Some internal changes were made over the next 90 years, but Rev. Charles Douglas's plans for a new Byzantine-style church on the site, announced in the 1860s, were not realised. A porch and vestry were built in 1868, and new lectern, altar rails, organ and pulpits were put in. Arthur Blomfield carried out further renovation work in 1889. In the 1930s the church became associated with The Anglican Diocese of Chichester's Healing Ministry, under the leadership of the Revd. John Maillard, and it was closed in 1939 and converted into the Diocese of Chichester's Institute for the Deaf and Dumb. In 1974, this moved to a building next to the former St John the Evangelist's Church on Carlton Hill. In 1988, a local housing association acquired the building and converted it into the First Base Day Centre for homeless people. Crunden's interior, which had survived largely intact since he built the ballroom in 1766, was damaged by fire soon after the day centre opened, but it has been restored.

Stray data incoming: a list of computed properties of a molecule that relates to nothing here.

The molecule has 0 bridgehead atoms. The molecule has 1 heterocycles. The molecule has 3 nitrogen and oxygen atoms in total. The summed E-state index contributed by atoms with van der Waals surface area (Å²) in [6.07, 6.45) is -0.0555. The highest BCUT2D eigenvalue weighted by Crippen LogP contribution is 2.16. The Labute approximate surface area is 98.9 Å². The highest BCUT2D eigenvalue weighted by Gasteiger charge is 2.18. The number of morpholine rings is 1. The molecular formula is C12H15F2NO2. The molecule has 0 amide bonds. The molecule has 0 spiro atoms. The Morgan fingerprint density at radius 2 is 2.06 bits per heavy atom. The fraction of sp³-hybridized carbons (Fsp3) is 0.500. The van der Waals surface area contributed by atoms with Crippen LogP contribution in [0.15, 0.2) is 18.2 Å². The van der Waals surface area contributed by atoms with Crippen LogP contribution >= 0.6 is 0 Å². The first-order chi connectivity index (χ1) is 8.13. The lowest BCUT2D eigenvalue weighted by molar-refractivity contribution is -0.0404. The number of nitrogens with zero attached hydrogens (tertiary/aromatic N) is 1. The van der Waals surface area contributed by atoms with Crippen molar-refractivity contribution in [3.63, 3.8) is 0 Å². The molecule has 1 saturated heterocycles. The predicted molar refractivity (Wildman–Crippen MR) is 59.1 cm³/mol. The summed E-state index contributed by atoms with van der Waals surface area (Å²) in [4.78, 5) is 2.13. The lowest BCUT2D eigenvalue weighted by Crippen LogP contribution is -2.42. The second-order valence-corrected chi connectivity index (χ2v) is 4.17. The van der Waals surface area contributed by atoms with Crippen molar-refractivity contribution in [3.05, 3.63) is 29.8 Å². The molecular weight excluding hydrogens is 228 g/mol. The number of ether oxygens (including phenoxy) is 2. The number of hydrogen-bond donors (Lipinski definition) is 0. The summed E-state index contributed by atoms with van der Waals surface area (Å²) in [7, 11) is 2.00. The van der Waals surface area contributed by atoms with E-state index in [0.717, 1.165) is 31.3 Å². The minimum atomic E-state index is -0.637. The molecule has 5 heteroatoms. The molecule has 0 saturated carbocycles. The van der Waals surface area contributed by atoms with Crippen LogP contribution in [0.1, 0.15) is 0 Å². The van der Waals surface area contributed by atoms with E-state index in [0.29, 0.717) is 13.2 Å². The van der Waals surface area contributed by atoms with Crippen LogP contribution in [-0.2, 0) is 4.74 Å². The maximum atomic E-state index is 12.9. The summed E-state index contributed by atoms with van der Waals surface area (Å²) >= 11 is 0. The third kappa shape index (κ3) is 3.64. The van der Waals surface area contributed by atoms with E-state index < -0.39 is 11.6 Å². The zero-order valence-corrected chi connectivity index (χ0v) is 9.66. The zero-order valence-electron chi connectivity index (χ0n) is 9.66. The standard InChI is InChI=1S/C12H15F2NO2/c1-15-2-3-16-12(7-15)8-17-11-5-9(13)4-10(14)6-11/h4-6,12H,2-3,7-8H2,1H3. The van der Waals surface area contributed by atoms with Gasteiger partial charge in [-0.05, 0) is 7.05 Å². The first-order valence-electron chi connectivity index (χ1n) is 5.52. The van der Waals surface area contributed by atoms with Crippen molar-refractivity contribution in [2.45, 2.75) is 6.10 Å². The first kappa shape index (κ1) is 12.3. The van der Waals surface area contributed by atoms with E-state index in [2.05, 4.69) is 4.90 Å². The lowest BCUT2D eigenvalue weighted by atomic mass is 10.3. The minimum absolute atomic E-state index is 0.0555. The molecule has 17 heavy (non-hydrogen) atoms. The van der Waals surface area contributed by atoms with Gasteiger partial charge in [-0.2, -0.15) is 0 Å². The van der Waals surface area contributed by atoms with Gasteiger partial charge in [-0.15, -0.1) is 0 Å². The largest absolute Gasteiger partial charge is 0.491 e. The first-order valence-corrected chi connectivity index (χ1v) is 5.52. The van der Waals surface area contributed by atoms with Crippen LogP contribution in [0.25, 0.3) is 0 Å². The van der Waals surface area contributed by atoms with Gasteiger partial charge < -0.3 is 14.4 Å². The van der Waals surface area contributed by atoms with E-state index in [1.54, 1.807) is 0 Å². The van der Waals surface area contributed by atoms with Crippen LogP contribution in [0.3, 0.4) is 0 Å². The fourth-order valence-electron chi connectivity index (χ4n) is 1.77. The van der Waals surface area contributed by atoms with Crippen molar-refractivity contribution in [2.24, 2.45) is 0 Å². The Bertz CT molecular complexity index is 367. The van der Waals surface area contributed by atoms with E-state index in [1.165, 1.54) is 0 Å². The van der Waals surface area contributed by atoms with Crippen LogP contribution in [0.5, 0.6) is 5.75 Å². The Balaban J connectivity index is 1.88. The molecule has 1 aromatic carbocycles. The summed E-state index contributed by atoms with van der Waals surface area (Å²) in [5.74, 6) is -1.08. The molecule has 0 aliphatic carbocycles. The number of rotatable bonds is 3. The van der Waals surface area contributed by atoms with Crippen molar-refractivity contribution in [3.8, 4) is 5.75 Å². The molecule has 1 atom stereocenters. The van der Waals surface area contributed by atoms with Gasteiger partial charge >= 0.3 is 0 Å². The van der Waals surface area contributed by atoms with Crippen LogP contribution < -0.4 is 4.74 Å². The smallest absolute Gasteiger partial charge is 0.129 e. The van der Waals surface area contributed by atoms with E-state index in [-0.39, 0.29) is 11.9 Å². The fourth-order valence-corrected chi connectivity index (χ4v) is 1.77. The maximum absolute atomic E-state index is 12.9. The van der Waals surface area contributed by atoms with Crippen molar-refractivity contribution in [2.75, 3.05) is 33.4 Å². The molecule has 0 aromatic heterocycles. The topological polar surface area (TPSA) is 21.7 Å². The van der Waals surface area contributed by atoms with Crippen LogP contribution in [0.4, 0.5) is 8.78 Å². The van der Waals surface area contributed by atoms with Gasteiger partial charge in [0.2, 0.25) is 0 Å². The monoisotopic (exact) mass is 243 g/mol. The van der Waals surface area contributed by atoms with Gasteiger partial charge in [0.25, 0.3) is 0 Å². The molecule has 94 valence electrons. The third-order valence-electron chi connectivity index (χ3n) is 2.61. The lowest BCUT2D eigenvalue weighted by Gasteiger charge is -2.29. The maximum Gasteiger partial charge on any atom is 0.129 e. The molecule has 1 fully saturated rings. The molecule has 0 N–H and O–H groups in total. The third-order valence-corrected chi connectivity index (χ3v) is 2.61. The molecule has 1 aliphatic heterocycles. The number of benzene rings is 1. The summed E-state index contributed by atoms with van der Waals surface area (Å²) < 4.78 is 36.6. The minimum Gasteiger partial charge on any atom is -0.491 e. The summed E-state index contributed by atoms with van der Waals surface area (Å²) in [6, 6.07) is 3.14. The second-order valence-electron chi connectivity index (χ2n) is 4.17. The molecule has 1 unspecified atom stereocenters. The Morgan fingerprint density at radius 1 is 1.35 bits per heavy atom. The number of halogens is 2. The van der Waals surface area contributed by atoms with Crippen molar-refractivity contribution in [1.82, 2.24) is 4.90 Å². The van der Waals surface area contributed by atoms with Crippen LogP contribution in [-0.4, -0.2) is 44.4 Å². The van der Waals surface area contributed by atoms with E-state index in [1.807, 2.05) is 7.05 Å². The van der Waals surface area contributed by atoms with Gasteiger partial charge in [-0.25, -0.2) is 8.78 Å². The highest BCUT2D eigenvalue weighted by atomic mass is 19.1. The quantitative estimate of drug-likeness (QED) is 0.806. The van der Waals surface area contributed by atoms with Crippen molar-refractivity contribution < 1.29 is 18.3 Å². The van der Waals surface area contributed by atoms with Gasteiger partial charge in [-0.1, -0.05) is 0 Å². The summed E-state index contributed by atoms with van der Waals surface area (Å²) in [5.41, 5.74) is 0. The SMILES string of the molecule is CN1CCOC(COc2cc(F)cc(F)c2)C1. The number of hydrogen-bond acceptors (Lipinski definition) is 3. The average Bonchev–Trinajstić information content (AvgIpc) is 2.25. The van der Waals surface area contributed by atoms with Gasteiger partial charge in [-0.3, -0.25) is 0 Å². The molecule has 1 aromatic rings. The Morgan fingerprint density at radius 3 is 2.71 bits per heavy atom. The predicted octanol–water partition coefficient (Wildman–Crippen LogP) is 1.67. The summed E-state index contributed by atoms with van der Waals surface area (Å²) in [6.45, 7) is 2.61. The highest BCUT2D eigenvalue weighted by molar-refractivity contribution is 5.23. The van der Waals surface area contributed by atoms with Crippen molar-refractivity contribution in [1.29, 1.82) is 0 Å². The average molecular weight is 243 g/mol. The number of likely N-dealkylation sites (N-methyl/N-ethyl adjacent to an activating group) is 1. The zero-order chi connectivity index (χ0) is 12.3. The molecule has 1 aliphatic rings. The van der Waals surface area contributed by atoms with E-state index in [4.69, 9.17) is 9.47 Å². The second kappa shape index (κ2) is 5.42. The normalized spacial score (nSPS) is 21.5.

John Crunden designed the Castle Inn ballroom in the Adam style, which is still discernible in the interior despite the many changes of use the building has experienced. The internal walls had elaborate pilasters decorated with scrolls and friezes, and at the north and south ends there were recessed areas separated from the main section by columns. Between the pilasters were a series of wall paintings. When the building was re-erected at Montpelier Place, galleries were added above the north and south recesses. In contrast to the Adamesque interior, the church was given a plain stuccoed Classical frontage facing Montpelier Place, with Doric pilasters below a pediment and cornice, topped by a lantern. The east and west faces have arched windows. Local architect George Cheeseman was responsible for this work. The porch, a later addition, has three bays with arched windows in the outer pair and the entrance door in the centre.
The building today
St Stephen's Church was listed at Grade II* by English Heritage on 13 October 1952. This status is given to "particularly important buildings of more than special interest". As of February 2001, it was one of 70 Grade II*-listed buildings and structures, and 1,218 listed buildings of all grades, in the city of Brighton and Hove.
The First Base Day Centre, as the building is now known, is run by Brighton Housing Trust. It was established in the 1960s and now has several sites in the city. About 100 people use the centre daily. Since the trust acquired the building, it has made several internal alterations.